Griefsploitation, body shaming and big blue bags
A round-up of the latest advertising law issues. Last quarter was a busy time for advertising. Here is our round-up of the more controversial adverts that hit the legal headlines.
McDonald’s pulls advert
McDonald’s pulled its new television advert from screens following widespread criticism that it exploits child bereavement. The advertisement saw a boy ask his mother about what he has in common with his deceased father, eventually discovering that they shared the same favourite McDonald’s meal – the “Filet-o-Fish”. Social media and bereavement charities erupted in outrage accusing the fast food chain of taking advantage of child bereavement in order to sell fast food.
The Advertising Standards Authority (“ASA”) confirmed that it has received a large number of complaints stating that it is inappropriate and insensitive to use bereavement and grief to sell fast food. The complainants also referenced the close proximity to Father’s Day. McDonald’s made the decision to withdraw the advertisement and confirmed that it will review its creative processes to ensure that the situation never occurs again. On this basis, the ASA concluded that an investigation was not needed. Arguably, the PR damage had already been done.
An advert featuring Khloe Kardashian for Protein World was cleared by the ASA following complaints that it was “socially irresponsible”. The advert, resulted in 14 complaints to the ASA in which it was claimed that the advert promoted an unhealthy and competitive approach to dieting, and was therefore socially irresponsible. Protein World said the overall response they had received to the advert was that it was “motivating” and “empowering”, and they did not, therefore, believe it was socially irresponsible.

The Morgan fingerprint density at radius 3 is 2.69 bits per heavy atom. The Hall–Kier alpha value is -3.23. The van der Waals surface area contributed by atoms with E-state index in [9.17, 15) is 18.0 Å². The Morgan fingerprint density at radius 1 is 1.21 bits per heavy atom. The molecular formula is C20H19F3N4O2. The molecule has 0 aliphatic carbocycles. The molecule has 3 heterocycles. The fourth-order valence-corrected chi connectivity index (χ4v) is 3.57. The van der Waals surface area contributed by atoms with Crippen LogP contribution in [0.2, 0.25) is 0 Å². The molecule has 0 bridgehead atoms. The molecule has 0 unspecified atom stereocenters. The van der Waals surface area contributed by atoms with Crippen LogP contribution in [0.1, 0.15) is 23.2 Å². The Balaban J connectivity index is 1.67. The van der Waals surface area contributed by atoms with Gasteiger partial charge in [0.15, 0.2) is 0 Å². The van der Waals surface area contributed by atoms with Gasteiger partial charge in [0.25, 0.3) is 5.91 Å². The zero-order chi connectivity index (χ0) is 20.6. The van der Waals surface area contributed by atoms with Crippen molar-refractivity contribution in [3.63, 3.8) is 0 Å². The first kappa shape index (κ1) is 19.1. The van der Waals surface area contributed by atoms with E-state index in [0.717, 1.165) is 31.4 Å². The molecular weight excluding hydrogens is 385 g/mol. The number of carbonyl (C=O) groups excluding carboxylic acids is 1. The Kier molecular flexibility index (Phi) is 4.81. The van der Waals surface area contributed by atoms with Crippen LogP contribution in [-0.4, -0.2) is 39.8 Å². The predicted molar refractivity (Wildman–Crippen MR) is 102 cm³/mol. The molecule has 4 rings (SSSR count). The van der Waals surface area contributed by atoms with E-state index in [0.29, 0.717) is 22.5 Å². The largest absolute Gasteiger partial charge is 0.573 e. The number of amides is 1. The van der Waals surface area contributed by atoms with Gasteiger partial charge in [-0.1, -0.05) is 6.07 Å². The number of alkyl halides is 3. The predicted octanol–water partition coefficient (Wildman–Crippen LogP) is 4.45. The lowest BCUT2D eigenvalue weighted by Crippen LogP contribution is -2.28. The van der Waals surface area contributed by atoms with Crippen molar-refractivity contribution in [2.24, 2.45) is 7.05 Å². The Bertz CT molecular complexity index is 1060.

Crucially, the advert was submitted in advance to the CAP Copy Advice service which advised that the advert was unlikely to breach the CAP Code and Transport for London were also satisfied that the advert was compliant with its own regulations. In dismissing the complaint, the ASA stated that the advert “promoted Khloe Kardashian’s body image as desirable and aspirational” and that it “did not consider that she appeared to be out of proportion or unhealthy”. Liaising with the CAP Copy Advice service is always recommended prior to launching an advert.
And finally, we saw Ikea respond cleverly to dispel any confusion in the marketplace between its blue Frakta bag and Balenciaga’s version, which is made of blue wrinkled leather and costs $2,145 (£1,672).
In response to the launch of the Balenciaga’s version, Ikea produced a helpful list of differences to ensure that consumers can tell if they are buying the original which are:-
- Shake it. If it rustles, it’s the real deal.
- Multifunctional. It can carry hockey gear, bricks and even water.
- Throw it in the dirt. A true FRAKTA is simply rinsed off with a garden hose when dirty.
- Fold it. Are you able to fold it to the size of a small purse? If the answer is yes, congratulations.
- Look inside. The original has an authentic IKEA tag.
- The price tag. Only $0.99.
A clever piece of PR for Ikea which demonstrates how to create positive publicity from a look-a-like product.